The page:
Chhim Phal Varun, head of the Supreme Consultation Council secretariat, said 30 out of more than 40 political parties have sought membership on the body following a royal decree that became effective on August 26.

The deadline for submission of applications to the council – established by former Prime Minister Hun Sen following the 2018 general election to promote a culture of dialogue among political parties – is September 12.

Phal Varun said on September 10 that upon receiving applications from the 30 parties, his office found no discrepancies in their certification documents. If no further applications are received, these documents will be submitted to Prime Minister Hun Manet for review and approval.

Following this, the secretariat will prepare formal letters of appointment.

“We have verified that these 30 parties have fulfilled all requirements. We initially confirmed the completeness of the documents, and upon further examination, if everything remains correct, we will compile a list for submission to the Prime Minister,” he said.

Kim Souphirith, a spokesperson for the Candlelight Party (CP) which was disqualified from the 2023 national election, said on September 10 that his party maintains its stance of refusal to participate and will not apply for membership on the council. He said the CP perceives joining the institution as ineffective, but that the party will continue to participate in elections.

Pothitey Savathey, head of the Dharmacracy Party, said the party has applied for membership. They view participation as contributing to the country’s reform efforts and assisting the government in addressing any inactivity among sub-national and national officials.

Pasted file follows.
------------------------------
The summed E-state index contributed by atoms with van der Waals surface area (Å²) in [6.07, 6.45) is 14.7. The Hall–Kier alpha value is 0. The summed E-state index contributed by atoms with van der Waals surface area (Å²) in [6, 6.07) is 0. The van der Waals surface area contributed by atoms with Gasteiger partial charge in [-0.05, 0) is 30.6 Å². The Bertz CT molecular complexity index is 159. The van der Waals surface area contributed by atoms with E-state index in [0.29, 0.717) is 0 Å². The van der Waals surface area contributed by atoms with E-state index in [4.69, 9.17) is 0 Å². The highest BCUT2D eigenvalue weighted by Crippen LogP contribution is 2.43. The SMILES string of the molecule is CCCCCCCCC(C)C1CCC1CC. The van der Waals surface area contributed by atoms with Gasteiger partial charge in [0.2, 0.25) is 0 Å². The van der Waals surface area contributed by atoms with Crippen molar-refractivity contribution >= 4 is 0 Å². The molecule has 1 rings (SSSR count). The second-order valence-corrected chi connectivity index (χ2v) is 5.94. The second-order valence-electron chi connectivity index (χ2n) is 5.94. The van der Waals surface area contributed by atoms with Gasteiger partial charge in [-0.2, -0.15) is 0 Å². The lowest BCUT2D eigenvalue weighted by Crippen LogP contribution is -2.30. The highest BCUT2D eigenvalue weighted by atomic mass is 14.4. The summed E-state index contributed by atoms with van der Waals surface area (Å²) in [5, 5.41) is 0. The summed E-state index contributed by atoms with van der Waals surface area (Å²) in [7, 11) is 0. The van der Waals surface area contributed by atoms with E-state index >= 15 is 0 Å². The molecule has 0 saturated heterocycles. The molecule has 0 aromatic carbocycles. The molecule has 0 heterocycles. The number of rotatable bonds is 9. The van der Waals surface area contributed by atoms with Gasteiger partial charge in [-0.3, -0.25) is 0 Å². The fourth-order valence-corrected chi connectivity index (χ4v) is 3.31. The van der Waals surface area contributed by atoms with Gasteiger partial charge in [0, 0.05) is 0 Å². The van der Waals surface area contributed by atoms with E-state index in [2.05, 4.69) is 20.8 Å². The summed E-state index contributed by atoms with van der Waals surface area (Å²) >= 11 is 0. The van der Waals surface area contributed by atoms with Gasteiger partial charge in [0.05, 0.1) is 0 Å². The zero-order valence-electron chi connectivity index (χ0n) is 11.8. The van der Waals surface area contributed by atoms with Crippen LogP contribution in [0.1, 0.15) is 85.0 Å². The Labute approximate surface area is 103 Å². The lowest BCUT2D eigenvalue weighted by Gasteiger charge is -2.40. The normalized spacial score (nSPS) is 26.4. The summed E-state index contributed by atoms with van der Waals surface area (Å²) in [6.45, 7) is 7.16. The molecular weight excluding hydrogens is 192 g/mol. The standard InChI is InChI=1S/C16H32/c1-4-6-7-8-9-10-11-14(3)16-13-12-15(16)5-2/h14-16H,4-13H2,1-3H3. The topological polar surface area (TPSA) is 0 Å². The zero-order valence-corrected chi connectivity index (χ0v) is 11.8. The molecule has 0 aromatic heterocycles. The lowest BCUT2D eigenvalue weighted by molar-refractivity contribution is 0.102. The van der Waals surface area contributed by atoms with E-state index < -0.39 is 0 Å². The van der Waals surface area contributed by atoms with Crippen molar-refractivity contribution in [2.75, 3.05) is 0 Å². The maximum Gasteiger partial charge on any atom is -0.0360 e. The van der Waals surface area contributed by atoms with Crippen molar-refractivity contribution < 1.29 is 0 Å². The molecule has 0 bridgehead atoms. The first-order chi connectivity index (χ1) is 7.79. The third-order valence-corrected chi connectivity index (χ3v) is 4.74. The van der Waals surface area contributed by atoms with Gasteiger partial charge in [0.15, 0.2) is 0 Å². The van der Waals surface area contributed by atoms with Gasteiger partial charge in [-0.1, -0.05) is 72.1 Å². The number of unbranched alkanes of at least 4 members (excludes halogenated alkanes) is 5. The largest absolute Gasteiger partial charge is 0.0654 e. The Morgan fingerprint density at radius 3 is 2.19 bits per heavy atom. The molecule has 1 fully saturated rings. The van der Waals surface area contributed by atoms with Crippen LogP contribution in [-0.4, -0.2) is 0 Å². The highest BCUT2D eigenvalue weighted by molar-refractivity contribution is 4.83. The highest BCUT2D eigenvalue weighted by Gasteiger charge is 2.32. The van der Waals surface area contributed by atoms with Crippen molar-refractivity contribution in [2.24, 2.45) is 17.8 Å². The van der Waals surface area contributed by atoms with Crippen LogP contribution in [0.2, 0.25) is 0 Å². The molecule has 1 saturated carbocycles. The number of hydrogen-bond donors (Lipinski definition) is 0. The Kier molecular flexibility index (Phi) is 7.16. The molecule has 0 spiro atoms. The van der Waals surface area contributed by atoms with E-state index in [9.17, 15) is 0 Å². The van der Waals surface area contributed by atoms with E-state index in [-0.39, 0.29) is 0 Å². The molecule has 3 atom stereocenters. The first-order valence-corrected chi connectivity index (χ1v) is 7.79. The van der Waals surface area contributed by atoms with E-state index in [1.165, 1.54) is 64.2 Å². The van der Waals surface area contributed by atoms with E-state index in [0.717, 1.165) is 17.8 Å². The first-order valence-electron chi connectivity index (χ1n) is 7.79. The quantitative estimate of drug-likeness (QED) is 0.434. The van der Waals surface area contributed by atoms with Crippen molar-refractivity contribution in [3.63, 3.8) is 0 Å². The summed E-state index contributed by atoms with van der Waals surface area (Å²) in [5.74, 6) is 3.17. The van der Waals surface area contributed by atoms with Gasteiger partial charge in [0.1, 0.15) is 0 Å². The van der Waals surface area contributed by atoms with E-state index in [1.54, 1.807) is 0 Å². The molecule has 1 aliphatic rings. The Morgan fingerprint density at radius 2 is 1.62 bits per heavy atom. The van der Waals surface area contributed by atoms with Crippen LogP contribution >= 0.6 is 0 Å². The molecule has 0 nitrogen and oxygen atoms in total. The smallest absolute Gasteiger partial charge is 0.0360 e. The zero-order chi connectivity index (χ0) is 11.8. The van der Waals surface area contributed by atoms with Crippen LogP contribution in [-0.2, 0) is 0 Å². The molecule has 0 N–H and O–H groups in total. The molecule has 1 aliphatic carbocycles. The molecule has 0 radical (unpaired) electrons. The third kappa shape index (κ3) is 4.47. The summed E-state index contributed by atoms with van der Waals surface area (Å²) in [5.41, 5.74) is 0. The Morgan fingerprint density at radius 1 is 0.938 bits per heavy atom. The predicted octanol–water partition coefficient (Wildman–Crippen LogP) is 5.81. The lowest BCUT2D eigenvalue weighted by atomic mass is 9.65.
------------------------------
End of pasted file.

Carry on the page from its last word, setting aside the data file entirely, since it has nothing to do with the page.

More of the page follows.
“In the previous term, we made significant efforts, but social issues persist. In this term, as members of the council, we will continue to work on reform and identify unresolved issues. We will then compile a report for the premier’s consideration and approval,” she explained.

A royal decree concerning the organisation and functioning of the council allows political parties without seats in the National Assembly to voluntarily participate, subject to conditions outlined in the edict.

The decree, signed by King Norodom Sihamoni on August 26 and made public on August 30, comprises seven chapters and 21 articles.

It stipulates that political parties who took part in the July 23 election have the privilege of being founding members of the council for the 7th-mandate government.

This is contingent upon the political party officially submitting its application within two weeks of the decree’s enactment and receiving approval from the Prime Minister for their appointment as the first component of the council.